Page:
If you try the following, I think you will clear up some formatting issues:
Examples 1 and 3 through 5 do not need quotation marks, since they are set apart from the comments. However, they should be italicized. Since the examples double as headings, retain the bolding.
The paragraphs should be broken before the corrected quotes and the quotes should be italicized. (Do not bold them.)
@thebluebird11, that was my mistake. I somehow removed the double quotation marks from the original sentences when uploading the post. I fixed it now. Thanks for the heads up.
Mark, this post is kind of confusing to me, because you don’t have quotation marks around the examples, but you do have them in the reworked sentences. This causes you to need to use single quotation marks (quotes within quotes), which were not present in your examples. Is the implication here that all the examples are direct quotes?
In other words, taking your first example and using full quotes around the entire sentence: “Sometimes, LaPierre said, “The only thing to stop a bad guy with a gun is a good guy with a gun.” Your corrected version is proper, if, as you said, you were quoting this whole sentence in a post.
However, if I read this sentence as it stood before, I would not understand if LaPierre expressed this thought on occasion (and maybe expressed differing thoughts, or none at all, on other occasions), OR if LaPierre was of the solid opinion that SOMETIMES the only thing to stop a bad guy, etc.
Since the former possibility is not likely, the word “sometimes” really is misplaced, I think. I would put that word where it belongs, depending on the meaning I needed to convey. “LaPierre said, ‘Sometimes the only thing to stop a bad guy with a gun is a good guy with a gun.'” Now, if in fact LaPierre didn’t use that exact word but it was certainly implied, I think you could bracket it, as follows: “LaPierre said, ‘[Sometimes] the only thing to stop a bad guy with a gun is a good guy with a gun.'” In the event that he only expressed this view sometimes, it should read, “Sometimes LaPierre said, ‘The only thing to stop a bad guy with a gun is a good guy with a gun.'” In this case, the punctuation (the comma) needs to be eliminated.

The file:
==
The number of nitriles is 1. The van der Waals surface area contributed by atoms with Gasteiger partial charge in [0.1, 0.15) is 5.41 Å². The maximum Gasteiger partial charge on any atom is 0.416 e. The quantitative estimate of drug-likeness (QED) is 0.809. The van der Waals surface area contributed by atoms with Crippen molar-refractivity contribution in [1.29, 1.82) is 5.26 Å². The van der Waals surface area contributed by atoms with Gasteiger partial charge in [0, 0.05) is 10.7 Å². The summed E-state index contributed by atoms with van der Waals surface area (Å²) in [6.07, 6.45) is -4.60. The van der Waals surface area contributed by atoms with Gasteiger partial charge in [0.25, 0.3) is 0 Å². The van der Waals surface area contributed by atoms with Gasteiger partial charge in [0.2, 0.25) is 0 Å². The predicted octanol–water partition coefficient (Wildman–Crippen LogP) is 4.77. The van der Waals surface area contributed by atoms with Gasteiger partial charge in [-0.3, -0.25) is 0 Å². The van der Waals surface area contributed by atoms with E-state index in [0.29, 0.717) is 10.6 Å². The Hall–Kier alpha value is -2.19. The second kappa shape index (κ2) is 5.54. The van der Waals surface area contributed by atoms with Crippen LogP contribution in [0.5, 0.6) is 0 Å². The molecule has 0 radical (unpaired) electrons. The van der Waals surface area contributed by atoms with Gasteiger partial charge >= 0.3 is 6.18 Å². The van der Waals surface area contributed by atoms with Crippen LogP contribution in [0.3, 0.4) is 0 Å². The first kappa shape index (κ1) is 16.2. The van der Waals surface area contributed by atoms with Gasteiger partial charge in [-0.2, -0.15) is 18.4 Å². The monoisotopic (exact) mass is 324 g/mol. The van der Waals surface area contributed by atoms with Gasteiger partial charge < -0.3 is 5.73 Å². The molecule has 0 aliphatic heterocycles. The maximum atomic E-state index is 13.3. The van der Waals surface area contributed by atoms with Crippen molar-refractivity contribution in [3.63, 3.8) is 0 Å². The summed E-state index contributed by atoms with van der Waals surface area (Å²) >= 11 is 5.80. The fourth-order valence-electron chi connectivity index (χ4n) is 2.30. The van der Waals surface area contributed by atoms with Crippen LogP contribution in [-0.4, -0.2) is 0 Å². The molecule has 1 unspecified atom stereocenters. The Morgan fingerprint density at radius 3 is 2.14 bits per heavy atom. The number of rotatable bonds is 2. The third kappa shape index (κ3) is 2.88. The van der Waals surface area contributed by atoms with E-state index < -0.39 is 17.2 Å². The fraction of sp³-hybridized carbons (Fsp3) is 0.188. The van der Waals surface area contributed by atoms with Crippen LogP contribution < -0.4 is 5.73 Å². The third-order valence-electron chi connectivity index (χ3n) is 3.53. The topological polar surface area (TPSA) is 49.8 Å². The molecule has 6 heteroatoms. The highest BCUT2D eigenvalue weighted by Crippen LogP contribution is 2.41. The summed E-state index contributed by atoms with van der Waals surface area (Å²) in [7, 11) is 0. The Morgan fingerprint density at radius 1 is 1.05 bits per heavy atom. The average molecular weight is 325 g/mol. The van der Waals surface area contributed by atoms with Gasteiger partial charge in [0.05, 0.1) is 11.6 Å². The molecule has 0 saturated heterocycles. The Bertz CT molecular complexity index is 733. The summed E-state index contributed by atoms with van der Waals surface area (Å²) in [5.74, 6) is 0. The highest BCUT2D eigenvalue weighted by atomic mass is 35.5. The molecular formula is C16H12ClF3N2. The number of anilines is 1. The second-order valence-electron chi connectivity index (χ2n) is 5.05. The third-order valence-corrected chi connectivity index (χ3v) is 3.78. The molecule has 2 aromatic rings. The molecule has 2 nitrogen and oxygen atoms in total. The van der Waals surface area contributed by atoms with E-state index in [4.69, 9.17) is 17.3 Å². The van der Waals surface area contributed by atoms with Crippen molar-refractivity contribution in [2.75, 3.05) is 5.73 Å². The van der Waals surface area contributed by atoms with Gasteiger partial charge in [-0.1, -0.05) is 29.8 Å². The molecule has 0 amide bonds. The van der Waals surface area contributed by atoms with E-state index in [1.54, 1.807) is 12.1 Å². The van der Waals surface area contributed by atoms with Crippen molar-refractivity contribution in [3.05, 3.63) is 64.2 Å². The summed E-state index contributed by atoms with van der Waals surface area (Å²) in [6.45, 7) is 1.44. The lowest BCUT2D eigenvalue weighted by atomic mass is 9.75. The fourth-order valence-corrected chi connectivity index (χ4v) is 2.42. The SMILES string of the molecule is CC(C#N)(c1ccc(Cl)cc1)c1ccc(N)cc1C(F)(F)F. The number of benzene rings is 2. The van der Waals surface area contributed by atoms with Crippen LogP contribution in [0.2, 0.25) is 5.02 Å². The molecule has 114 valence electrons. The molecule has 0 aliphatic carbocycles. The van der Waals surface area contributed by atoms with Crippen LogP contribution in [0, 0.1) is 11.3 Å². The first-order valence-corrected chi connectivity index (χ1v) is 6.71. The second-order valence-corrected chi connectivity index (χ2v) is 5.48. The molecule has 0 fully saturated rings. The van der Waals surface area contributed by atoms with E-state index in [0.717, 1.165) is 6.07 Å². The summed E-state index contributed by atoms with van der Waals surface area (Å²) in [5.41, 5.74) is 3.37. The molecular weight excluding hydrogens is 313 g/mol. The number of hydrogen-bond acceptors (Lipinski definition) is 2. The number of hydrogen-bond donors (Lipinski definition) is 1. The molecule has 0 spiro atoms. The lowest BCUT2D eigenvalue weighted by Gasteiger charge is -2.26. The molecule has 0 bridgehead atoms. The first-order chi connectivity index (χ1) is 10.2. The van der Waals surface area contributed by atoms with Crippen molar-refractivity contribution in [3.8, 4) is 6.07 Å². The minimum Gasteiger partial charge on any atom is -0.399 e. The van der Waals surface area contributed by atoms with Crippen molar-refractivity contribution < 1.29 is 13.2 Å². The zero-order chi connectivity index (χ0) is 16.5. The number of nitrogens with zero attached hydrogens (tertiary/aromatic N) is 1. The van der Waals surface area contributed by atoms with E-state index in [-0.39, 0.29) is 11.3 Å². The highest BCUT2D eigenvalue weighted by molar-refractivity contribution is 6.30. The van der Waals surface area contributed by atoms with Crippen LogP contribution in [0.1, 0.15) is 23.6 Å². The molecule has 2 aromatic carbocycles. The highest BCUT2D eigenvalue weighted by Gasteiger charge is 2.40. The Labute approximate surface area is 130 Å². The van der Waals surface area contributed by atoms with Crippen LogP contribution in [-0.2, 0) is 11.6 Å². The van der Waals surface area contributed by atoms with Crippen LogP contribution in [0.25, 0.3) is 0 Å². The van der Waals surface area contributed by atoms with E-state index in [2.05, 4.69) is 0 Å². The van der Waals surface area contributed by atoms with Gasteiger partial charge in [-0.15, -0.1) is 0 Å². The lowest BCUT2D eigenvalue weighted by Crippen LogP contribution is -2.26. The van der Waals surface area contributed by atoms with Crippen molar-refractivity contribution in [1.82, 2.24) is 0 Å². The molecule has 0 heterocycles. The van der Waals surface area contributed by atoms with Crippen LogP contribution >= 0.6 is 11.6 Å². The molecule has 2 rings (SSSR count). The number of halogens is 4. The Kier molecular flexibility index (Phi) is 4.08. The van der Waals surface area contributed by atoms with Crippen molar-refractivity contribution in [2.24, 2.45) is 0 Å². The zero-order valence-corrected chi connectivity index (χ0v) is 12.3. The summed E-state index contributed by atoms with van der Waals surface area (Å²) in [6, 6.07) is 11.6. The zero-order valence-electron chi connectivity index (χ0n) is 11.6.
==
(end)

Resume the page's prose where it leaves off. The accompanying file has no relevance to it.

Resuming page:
If you are using a direct quote and must leave “sometimes” at the head of the sentence, I would think it needs its own set of quotes, again assuming the whole thing is a direct quote. This makes it too complicated for me to figure out where the single and double quotes would go! “‘Sometimes,’ LaPierre said, ‘The only thing to stop a bad guy with a gun is a good guy with a gun.'” is the best I can come up with, but it’s way too complicated, and seems unnecessarily so.
I need a nap.
Concerning example #1:
Since the word ‘Sometimes’ was not actually spoken, but inferred from either surrounding context or concepts, and the writer is using it to add further, explanatory information, would it not be better to bracket the word and move it wth the rest of the quote? For example:
LaPierre said, “[Sometimes] the only thing to stop a bad buy with a gun is a good guy with a gun.”
Then again, this may depend as to what ‘sometimes’ refers. Did LaPierre sometimes say this, referring to utterance? Or did LaPierre mean that the good guy with a gun was sometimes necessary?